The blockade was now officially imposed off the coast of Florida.

Friday, December 2, 2011


Photo by Margot Kline
A few months ago, we posted a short series of stories about a marker denoting the Knoxville area birthplace of historic first Admiral David Glasgow Farragut was missing.  The 111-year old marker sat  idle on the property of Farragut's supposed birthplace at Lowe's Ferry until this summer when it was reported that the marker went missing.  Speculation arose that the influx of trespassers may have taken it, according to the original report.   

It quickly became a huge discussion of history and memory and private and public ownership.  Preservationists, armchair historians, and concerned citizens alike flocked to the cause of the stone marker.  Many grew aware of the event in fear that the owner would go forward with a plan to develop parts of the birthplace into a residential area.  (Note:  No excavations have been done to verify that the house where Farragut was born is still there in some capacity)

A few weeks after the initial missing report, The Tennessean reported that the owner did in fact remove the marker, giving it to a private collector for safe keeping.  Things have changed again this week, possibly for the better.   

The Knoxville News reports this week that the owner of the property, Lylan Fitzgerald, would consider offering the marker up for public display either in a museum, nearby park, etc.  Ms. Fitzgerald has at least expressed interest in offering it for public display - just not on her property. 
The New York Times, 16 May 1900
Full Speed Ahead?
Craig Swain reported about the marker immediately following the initial disappearance.  At that time in August (Tuesday 39 August), MetroPulse writer Jack Neely knew very little about the marker beyond the fact that it was recently missing.  It is interesting that Neely reported that the owner did not tell her lawyer that she removed the marker and given it to a historic collector.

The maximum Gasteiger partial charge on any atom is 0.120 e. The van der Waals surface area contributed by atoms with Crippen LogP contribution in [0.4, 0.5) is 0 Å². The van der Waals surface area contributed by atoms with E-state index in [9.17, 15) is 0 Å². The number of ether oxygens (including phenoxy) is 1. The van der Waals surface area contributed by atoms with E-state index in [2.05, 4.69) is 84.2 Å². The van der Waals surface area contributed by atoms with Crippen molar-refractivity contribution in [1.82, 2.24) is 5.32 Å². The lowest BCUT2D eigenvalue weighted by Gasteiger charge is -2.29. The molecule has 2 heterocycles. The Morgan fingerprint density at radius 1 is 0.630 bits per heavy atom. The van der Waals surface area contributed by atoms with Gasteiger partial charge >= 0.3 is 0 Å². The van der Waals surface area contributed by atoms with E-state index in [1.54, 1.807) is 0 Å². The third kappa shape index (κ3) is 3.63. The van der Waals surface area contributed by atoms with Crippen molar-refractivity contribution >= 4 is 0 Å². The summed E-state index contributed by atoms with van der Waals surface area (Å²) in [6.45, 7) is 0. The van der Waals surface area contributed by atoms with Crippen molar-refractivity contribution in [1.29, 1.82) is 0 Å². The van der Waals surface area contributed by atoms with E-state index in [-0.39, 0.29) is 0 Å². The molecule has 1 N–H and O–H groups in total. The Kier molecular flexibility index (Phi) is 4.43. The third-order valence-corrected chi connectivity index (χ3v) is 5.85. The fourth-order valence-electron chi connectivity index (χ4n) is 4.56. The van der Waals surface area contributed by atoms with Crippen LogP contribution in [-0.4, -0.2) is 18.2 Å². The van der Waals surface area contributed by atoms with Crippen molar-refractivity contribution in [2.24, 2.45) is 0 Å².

Read Craig's post on Marker Hunter for more information on the legality and controversy initially surrounding the marker.  Both Craig's and the Knoxville News articles show that the loss of the marker, be it in either a physical or metaphysical sense, has drummed up support long before it went missing.  In fact, speeches, dedications, articles, and blogs have sprouted up in recent years in popular support for keeping the site there (or as a National Park, etc.).  Even Admiral DeLoach, the director of the Naval History and Heritage Command, spoke of the marker during a 2010 dedication of a nearby park in the town of Farragut. 

The Debate Continues
Where is it now?  According to the Knoxville News, it "might possibly be in Texas," presumably with the private collector she mentioned in The Tennessean.  When approached with the idea to put it near her property again, she responded that that "is not going to happen." 

Surprisingly, the reaction of the marker's possibility for public viewing has stirred up quite a bit of commentary, with 75 responses from readers in just a few days.  Ranging from the poignant to the absurd, these comments dictate how the general public truly feels about preserving a valuable piece of American and naval history.